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65 thoughts on “How to Get Brutally Strong at Home (WORKS FAST!)”
  1. *NEW “FAST ACTION” Q&A* – Leave your most burning question about this video or any other training, PT or nutrition question within the first 2 hours of this video’s release (AS A SEPARATE COMMENT!!) and I will pick 8 to get a detailed reply from me right here in the comments. Answers will be posted within the first 24-48 hours of you leaving the question. Good luck!

    1. Hello there, for a long time I’ve been slouching to the left side when sitting and as a consequence my right leg, right part of the abs is weak and back. How do I can, as fast as possible, increase the strength of those muscles? The back I get it from your videos, but I haven’t seen anything about more specific parts of your body. A series like that on muscle strength also might help a lot of people I think.

    2. Hi Jeff,
      I would like to ask, can I increase mussels by the way training with dumbbells, which are in low weight, I had at home(around 1.5kg weight).

      Best regards.

  2. Jeff always jumps through roundabouts when he is driving because he wants to avoid to *internally rotate* his steering wheel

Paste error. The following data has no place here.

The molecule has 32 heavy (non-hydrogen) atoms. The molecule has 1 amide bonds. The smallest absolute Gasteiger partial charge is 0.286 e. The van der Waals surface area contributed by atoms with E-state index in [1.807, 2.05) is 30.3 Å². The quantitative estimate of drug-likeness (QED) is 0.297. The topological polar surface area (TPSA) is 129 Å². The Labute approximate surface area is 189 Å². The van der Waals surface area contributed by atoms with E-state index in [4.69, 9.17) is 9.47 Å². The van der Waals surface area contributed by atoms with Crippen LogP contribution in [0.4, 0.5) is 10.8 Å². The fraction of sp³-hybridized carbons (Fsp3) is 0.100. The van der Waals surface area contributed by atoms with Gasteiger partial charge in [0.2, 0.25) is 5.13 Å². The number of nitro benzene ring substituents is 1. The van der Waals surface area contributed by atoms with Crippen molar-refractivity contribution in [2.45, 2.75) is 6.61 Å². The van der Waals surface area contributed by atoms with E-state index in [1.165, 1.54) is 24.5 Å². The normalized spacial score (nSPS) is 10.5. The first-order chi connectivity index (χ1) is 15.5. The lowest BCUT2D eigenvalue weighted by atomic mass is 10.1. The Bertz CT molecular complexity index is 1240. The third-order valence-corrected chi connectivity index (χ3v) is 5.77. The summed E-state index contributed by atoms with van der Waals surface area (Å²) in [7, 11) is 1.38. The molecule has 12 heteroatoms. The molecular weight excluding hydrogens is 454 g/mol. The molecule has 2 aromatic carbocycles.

1. but you also have to pay attention to reps, for hypertrophy(muscle growth) chose weights that will push you to failure at about 12 reps. for strenght, do between 1 to 5 reps with according weights.

  3. A simple man and Jeff enter an empty room…
    Man: Oh an empty room.
    Jeff: Great 4 walls, a door and floor, this space is full of home gym equipment!

    1. That door frame version face pull last video was awesome. You really feel it. A lot of this stuff I instinctively did as a kid until some adult yelled at me for it.

    *Straight arm scapular strength exercises* :
    Banded straight arm Push down 2:02
    Banded Front lever raise 2:16
    Sliding body weight pull down 2:50

    *Horizontal pressing stability exercises* :
    Pushup saw 4:06
    Modified Planche pushup 4:46
    Back widows 5:08

    *Thorastic Extension and strengthening exercises* :
    Overhead banded walk back 6:10
    Banded overhead squat 6:50
    Wall slides 7:06

    *Hip and Abductor Strength exercises* :
    Banded clamshell 8:24
    Abductor slide lunges 9:10
    Abductor hip drops 9:43

    *Overhead pressing stability exercises* :
    Banded face pull and press overhead 11:16
    Banded Hi-Low Pull aparts 11:48
    Handstand Pushups 12:30
    Wall walks 12:50